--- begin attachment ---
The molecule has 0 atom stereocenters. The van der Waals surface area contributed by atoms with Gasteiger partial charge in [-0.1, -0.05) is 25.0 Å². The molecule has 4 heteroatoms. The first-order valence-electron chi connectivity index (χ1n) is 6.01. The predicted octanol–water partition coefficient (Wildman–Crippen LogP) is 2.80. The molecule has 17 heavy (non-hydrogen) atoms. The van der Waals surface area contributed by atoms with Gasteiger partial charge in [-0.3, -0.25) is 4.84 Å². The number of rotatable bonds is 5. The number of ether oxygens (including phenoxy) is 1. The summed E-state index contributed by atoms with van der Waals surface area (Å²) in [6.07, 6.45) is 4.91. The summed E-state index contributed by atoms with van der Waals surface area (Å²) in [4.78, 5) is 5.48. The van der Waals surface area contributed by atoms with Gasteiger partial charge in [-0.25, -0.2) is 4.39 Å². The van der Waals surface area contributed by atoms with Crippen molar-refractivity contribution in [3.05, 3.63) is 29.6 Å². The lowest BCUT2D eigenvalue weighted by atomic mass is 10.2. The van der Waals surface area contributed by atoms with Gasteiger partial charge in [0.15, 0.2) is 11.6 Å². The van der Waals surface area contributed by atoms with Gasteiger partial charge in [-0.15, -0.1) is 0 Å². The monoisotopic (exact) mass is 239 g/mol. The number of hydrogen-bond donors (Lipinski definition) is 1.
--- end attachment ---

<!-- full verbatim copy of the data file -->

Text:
The molecule has 0 atom stereocenters. The van der Waals surface area contributed by atoms with Gasteiger partial charge in [-0.1, -0.05) is 25.0 Å². The molecule has 4 heteroatoms. The first-order valence-electron chi connectivity index (χ1n) is 6.01. The predicted octanol–water partition coefficient (Wildman–Crippen LogP) is 2.80. The molecule has 17 heavy (non-hydrogen) atoms. The van der Waals surface area contributed by atoms with Gasteiger partial charge in [-0.3, -0.25) is 4.84 Å². The number of rotatable bonds is 5. The number of ether oxygens (including phenoxy) is 1. The summed E-state index contributed by atoms with van der Waals surface area (Å²) in [6.07, 6.45) is 4.91. The summed E-state index contributed by atoms with van der Waals surface area (Å²) in [4.78, 5) is 5.48. The van der Waals surface area contributed by atoms with Gasteiger partial charge in [-0.25, -0.2) is 4.39 Å². The van der Waals surface area contributed by atoms with Crippen molar-refractivity contribution in [3.05, 3.63) is 29.6 Å². The lowest BCUT2D eigenvalue weighted by atomic mass is 10.2. The van der Waals surface area contributed by atoms with Gasteiger partial charge in [0.15, 0.2) is 11.6 Å². The van der Waals surface area contributed by atoms with Gasteiger partial charge in [-0.15, -0.1) is 0 Å². The monoisotopic (exact) mass is 239 g/mol. The number of hydrogen-bond donors (Lipinski definition) is 1.